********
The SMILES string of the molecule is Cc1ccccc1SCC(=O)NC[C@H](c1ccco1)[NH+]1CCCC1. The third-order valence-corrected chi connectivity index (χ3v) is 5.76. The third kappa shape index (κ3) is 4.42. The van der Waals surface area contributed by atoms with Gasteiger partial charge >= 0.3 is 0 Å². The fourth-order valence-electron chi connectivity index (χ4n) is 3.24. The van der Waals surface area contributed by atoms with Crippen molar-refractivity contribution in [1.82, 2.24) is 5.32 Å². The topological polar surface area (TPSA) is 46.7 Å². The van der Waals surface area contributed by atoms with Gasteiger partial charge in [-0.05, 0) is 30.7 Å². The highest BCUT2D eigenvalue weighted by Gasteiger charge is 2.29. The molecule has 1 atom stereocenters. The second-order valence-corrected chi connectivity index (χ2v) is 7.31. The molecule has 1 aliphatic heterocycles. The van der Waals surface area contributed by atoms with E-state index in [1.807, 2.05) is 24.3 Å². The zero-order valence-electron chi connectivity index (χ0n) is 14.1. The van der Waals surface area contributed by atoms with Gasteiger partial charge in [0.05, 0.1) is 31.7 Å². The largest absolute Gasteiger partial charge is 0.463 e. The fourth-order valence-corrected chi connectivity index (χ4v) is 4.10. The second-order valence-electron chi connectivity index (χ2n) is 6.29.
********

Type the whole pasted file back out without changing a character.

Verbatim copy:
The SMILES string of the molecule is Cc1ccccc1SCC(=O)NC[C@H](c1ccco1)[NH+]1CCCC1. The third-order valence-corrected chi connectivity index (χ3v) is 5.76. The third kappa shape index (κ3) is 4.42. The van der Waals surface area contributed by atoms with Gasteiger partial charge >= 0.3 is 0 Å². The fourth-order valence-electron chi connectivity index (χ4n) is 3.24. The van der Waals surface area contributed by atoms with Crippen molar-refractivity contribution in [1.82, 2.24) is 5.32 Å². The topological polar surface area (TPSA) is 46.7 Å². The van der Waals surface area contributed by atoms with Gasteiger partial charge in [-0.05, 0) is 30.7 Å². The highest BCUT2D eigenvalue weighted by Gasteiger charge is 2.29. The molecule has 1 atom stereocenters. The second-order valence-corrected chi connectivity index (χ2v) is 7.31. The molecule has 1 aliphatic heterocycles. The van der Waals surface area contributed by atoms with E-state index in [1.807, 2.05) is 24.3 Å². The zero-order valence-electron chi connectivity index (χ0n) is 14.1. The van der Waals surface area contributed by atoms with Gasteiger partial charge in [0.05, 0.1) is 31.7 Å². The largest absolute Gasteiger partial charge is 0.463 e. The fourth-order valence-corrected chi connectivity index (χ4v) is 4.10. The second-order valence-electron chi connectivity index (χ2n) is 6.29.